What is Your Gut Telling You? Part 1/3

We are focusing a lot on digestion because the gut itself affects all other body systems to such an extreme degree that often times even if you're going after a hormonal issue, or an autoimmune issue, or a metabolic issue, if you get better and then notice a change going backwards, it's often because there's been a misstep into going in and handling the gut.

 

The gut is often an unaddressed body system when it comes to looking at immune challenges and not just acute immune challenges like colds, flus, allergies, coughs, and colds, but also this pertains to autoimmune issues as well. Autoimmune issues will be a little bit more on the grander scale and a more long-term scale.

 

The gut is so key for any of these issues because 70% of the immune system, that's a lot, 70% of the immune system lives in the digestive tract.  Maybe you've heard a small variation. I've seen 65%. I've seen 75%. I just say 70%. It just depends on the resource and the research facility that's talking about it. For the most part 70% of your immunity is in your gut. If you have imbalance in your digestive system, if you have dysbiosis or an imbalance in the microflora in the gut,  small intestinal bacterial overgrowth, candida overgrowth, or parasitic stuff going on in the digestive system like parasites living in there, of course it's going to affect your immunity because 70% of your immune system is going to see those bugs and see that imbalance in the digestive system and think we're having a war going on in here. A lot of your immune system is being preoccupied here, getting worked and overwhelmed so then your peripheral immunity goes down a little bit.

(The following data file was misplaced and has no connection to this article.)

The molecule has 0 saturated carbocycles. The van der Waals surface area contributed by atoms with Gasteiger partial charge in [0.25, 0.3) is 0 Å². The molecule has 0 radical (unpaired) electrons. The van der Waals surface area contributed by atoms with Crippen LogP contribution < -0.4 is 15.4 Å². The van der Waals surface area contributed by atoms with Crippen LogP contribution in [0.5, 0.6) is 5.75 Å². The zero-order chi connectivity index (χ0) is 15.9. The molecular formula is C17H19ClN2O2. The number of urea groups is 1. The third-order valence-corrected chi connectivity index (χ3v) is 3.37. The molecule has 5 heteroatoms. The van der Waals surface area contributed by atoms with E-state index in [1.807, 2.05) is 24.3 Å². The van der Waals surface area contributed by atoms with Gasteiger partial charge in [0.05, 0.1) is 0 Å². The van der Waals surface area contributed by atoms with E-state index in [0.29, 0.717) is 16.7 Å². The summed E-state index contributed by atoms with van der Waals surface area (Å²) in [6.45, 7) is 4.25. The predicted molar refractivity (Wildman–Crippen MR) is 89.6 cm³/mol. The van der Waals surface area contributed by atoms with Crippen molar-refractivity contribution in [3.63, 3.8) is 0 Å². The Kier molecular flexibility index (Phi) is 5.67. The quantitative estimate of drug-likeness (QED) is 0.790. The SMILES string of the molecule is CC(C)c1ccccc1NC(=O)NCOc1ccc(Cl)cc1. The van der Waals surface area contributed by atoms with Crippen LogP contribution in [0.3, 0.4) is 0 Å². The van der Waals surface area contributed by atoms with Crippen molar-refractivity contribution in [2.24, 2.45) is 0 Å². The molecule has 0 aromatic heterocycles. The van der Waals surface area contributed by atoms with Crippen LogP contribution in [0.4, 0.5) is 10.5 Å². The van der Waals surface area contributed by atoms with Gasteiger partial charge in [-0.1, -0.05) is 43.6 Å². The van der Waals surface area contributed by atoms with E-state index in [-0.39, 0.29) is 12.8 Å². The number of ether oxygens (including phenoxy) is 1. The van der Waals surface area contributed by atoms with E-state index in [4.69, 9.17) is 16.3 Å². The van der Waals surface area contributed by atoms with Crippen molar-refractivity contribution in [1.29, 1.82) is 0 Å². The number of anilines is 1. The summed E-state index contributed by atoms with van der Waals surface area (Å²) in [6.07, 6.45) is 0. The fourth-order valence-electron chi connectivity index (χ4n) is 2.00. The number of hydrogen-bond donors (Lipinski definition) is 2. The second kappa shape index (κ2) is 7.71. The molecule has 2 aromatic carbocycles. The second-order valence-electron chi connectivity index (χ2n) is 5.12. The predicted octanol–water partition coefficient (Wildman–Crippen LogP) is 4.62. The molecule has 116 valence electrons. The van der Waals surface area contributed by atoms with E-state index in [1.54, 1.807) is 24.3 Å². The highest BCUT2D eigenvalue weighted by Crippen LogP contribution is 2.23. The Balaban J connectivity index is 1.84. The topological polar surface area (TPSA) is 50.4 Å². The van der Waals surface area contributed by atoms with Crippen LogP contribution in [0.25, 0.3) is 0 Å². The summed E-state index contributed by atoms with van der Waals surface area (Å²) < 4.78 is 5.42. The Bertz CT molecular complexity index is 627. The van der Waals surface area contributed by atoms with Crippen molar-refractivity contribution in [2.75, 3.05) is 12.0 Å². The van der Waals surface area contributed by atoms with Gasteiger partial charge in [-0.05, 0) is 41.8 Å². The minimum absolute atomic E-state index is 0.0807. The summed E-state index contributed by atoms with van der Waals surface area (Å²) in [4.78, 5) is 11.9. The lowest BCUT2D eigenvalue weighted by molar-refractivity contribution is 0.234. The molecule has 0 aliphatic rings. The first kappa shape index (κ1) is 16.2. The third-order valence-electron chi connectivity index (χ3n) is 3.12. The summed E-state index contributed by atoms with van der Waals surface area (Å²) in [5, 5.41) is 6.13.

Personally, I was constantly getting sick when I was in college and I could not get anybody to tell me why it was happening. Simultaneously I had a lot of digestive imbalance and nobody was connecting the two for me. It was so frustrating and I didn't figure it out until I was in graduate school the inextricable connection between the two.

 

Autoimmunity is rampant nowadays. I would consider it an epidemic here in the US. So many women are struggling with autoimmune disorders. The thing is the excessive immune stimulation in the gut due to the presence of candida bacteria and those other microbes that don't belong in those excessive quantities, the excessive stimulation of the immune system in the gut will then lead to increased permeability in the digestive system so the strong tube in the gut that's meant to protect the body from things that only belong in the gut, that permeability actually causes extra inflammation to be able to seep into the peripheral system, this affected systemic inflammation that's also affecting nervous system inflammation.

                               

We can see a lot of research has been connecting things like dementia and Alzheimer's and neural disorders to the gut specifically because of what happens when that intestinal permeability starts to become more and more and more and more permeable. Then these proteins and these pro-inflammatory markers that don't necessarily belong in the peripheral body, start to seep out. Then we start to see changes in the nervous system in brain function, in cognition and so on and so forth.

 

Similarly, that inflammation can start to affect our joints, cause a lot of peripheral pain. When we have too much inflammation going on systemically, we start to see our serotonin levels get eaten up. That can lend to the presentation of things like fibromyalgia and even depression secondary to pain disorders, not just because you're depressed because you're in a lot of pain, but literally the serotonin levels in the body starts to go down.

 

You can see that in terms of those immune challenges whether it'd be the acute colds and flus and your resilience around handling those with consistency and also how the gut pertains to the other side of the immune spectrum with autoimmune tendencies and manifestations, the digestive system is really an underlying piece for both of those disorders.

Melissa Esguerra